The South Atlantic Anomaly is probably not an evidence of a reversing Earth’s magnetic field
Earth's magnetic field serves as a shield against hazardous radiation from space, especially the Sun's charged particle flux. Since 1840, the year systematic measurements began, the global strength of the magnetic field has decayed at a rate of about five percent per century. Since that time, a significant anomaly of reduced magnetic strength has appeared over the South Atlantic: the South Atlantic Anomaly. Within the research community it is a subject of debate whether this anomaly is a sign of an imminent reversal of the Earth's magnetic poles. Based on a reconstruction of the Earth's magnetic field of the past, scientists from the Helmholtz Centre Potsdam – GFZ German Research Centre for Geosciences and the Universities of Iceland, Liverpool, and Nantes now show that the anomaly is probably not a precursor of a switching of the poles.
The area of the South Atlantic Anomaly is characterized by a significant reduction in the strength of Earth's magnetic field compared with areas at similar geographic latitudes. Here, protection from harmful radiation from space is reduced. This leads, for example, to a higher rate of satellite communication blackouts or higher doses of radiation for passengers of long-distance flights.
Reversals of the Earth's magnetic field have been common throughout Earth's history. The process of a field reversal is accompanied by a reduction in field strength and reduced protection against hazardous radiation from space. Within their new study, published in Proceedings of the National Academy of Sciences of the United States of America PNAS, the scientists reconstructed past changes in Earth's magnetic field using paleomagnetic data from sediment cores and volcanic rocks from across the globe. Magnetic minerals in the rocks and sediments "record" the orientation and strength of the Earth's magnetic field at the time of rock formation. For the time interval of 50,000 to 30,000 years before present the data base is especially good, so that the scientists were able to model the changes of the magnetic field globally. During this time interval there were two occasions when weak magnetic field over the South Atlantic and South America resembled today's field. In both cases the field strength in this region increased again after some time and the anomaly disappeared. The low intensity areas did notlead to a reversal of the poles.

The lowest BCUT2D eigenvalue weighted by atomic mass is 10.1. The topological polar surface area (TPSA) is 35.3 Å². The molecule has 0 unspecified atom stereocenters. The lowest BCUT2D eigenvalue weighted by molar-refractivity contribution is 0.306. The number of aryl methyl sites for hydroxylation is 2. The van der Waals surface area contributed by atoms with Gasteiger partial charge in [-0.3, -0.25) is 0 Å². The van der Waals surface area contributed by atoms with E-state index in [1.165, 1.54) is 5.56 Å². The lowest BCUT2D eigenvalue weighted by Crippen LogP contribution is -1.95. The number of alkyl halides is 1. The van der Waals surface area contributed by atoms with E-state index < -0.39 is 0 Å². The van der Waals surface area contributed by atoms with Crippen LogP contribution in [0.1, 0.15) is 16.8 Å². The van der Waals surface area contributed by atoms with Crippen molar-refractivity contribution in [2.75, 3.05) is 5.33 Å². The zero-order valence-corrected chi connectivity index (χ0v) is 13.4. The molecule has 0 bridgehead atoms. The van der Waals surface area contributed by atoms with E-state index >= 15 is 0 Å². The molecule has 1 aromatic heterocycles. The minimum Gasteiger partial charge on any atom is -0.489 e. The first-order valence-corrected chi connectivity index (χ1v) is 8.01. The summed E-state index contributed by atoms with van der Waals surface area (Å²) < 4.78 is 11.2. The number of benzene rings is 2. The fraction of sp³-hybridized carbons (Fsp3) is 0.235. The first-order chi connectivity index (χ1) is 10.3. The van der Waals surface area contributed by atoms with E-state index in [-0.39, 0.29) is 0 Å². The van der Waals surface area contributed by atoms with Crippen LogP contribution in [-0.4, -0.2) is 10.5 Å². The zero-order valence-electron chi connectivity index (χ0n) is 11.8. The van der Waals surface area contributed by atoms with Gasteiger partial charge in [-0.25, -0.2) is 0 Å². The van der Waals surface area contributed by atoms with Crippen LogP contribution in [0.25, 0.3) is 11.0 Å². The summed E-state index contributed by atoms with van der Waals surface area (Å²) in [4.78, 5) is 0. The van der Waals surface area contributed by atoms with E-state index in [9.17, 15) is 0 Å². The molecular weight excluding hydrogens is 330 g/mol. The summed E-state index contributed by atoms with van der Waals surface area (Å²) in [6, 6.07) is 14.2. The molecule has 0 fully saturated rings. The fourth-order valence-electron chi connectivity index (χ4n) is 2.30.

41,000 years ago, a short-lived reversal of the poles occurred, the so-called Laschamp excursion. During this time, Earth's magnetic field switched polarity for less than one thousand years, with the pole returning to its original polarity. At the beginning of the excursion, the field showed a significantly different pattern of reduced magnetic strength across Earth's surface than today. Monika Korte, co-author of the study and team leader in the GFZ section Geomagnetism: "Based on our observations of the past 50,000 years we conclude that the South Atlantic Anomaly cannot be interpreted as a sign for the beginning of a reversal of the poles. Times of the past that, unlike the beginning of the Laschamp excursion, showed patterns of the magnetic field like today were not followed by a pole reversal. After some time the anomalies disappeared." The scientists can, however, not say how long today's anomaly will persist. It is possible that the strength of the field will further decay for several centuries. The last reversal of the poles towards today's orientation took place 780,000 years ago. It may take thousands of years before the magnetic field reverses again.
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